Out of jail, ASAP Rocky thanks fans — and the Swedish court that freed him
Shortly after a Swedish court on Friday released ASAP Rocky and two colleagues from jail pending a verdict in their assault case, the rapper posted a note on Instagram thanking fans and friends for their support — and also gave a nod to the court for letting him go free.
“I can’t begin to describe how grateful I am for all of you,” wrote the performer, whose real name is Rakim Mayers. “This has been a very difficult and humbling experience.”
He added, “I want to thank the court for allowing me Bladi and Thoto to return to our family and friends.”
Within 15 minutes, the post had more than a half-million likes. Rocky, 30, hadn’t put anything up on social media since July 2, the day before he went to jail. Because Sweden has no bail system and the rapper was likely considered a flight risk, he stayed in custody up to and through his trial.
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THANK YOU FROM THE BOTTOM OF MY HEART TO ALL OF MY FANS, FRIENDS AND ANYONE ACROSS THE GLOBE WHO SUPPORTED ME DURING THESE LAST FEW WEEKS I CANT BEGIN TO DESCRIBE HOW GRATEFUL I AM FOR ALL OF YOU THIS HAS BEEN A VERY DIFFICULT AND HUMBLING EXPERIENCE I WANT TO THANK THE COURT FOR ALLOWING ME BLADI AND THOTO TO RETURN TO OUR FAMILY AND FRIENDS THANKS AGAIN FOR ALL OF THE LOVE AND SUPPORT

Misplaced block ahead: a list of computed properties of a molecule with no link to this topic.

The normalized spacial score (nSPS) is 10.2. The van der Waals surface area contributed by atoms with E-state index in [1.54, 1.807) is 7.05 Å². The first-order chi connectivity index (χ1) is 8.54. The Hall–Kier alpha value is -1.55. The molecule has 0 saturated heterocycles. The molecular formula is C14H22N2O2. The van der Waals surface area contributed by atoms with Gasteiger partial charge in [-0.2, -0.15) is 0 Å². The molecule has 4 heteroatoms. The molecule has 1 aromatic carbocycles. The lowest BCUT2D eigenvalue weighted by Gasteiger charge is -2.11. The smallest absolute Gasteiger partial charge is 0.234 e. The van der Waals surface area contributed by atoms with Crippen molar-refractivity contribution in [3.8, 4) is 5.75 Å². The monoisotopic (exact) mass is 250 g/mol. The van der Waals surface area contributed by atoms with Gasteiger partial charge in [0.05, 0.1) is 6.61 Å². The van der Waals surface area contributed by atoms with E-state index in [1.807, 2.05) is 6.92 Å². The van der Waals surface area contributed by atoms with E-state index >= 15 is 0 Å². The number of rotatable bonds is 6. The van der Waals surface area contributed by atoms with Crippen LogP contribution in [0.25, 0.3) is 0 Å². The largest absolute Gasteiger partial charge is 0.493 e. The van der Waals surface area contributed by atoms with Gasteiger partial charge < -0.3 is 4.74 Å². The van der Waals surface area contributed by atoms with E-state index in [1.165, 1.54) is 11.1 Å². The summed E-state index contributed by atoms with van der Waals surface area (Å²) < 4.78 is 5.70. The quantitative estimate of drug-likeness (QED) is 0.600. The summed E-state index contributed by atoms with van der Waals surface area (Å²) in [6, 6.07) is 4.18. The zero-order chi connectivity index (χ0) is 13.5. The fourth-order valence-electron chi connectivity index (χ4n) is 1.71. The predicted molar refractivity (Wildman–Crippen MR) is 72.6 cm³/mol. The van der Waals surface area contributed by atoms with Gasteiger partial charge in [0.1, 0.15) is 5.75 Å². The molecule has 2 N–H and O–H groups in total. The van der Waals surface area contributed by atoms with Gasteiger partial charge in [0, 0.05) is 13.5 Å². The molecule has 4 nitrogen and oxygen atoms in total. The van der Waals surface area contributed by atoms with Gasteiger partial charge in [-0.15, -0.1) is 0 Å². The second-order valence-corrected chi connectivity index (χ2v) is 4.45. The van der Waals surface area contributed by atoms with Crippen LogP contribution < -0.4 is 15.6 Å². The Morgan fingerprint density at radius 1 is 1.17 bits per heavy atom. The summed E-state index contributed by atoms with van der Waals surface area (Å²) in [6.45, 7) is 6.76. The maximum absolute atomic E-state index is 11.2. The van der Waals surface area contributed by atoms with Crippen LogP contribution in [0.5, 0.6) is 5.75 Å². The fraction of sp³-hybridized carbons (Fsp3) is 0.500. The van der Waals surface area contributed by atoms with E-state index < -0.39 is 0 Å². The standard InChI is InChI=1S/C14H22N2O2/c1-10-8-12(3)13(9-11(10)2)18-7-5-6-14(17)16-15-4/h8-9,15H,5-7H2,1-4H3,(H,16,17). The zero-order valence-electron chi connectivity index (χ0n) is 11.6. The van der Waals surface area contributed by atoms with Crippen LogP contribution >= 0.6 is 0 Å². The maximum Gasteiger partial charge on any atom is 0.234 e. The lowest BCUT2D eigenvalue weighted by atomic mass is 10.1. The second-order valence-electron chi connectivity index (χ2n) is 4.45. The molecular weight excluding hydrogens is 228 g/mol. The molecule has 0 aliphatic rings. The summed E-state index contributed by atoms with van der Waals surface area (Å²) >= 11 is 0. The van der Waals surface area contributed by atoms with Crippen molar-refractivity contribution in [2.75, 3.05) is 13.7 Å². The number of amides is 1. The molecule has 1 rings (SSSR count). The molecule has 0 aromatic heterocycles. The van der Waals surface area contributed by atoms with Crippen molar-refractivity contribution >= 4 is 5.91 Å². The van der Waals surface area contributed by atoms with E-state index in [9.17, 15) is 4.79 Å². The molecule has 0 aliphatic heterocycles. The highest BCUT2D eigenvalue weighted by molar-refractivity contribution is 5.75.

President Trump, who at the urging of Kanye West and Kim Kardashian had reached out (unsuccessfully) to the prime minister of Sweden to try to get ASAP Rocky freed, also chimed in on Twitter.
“A$AP Rocky released from prison and on his way home to the United States from Sweden. It was a Rocky Week, get home ASAP A$AP!,” Trump said, bringing on the puns (and groans).
The Swedish court expects judges in the case — which has garnered a lot of high-profile interest — to come back with a verdict on Aug. 14.
Rocky had been in custody stemming from a Stockholm street fight he was involved in at the end of June.
With rapper ASAP Rocky’s assault trial set to reconvene Thursday in Stockholm, here’s a look at the key differences in the U.S. and Swedish justice systems.
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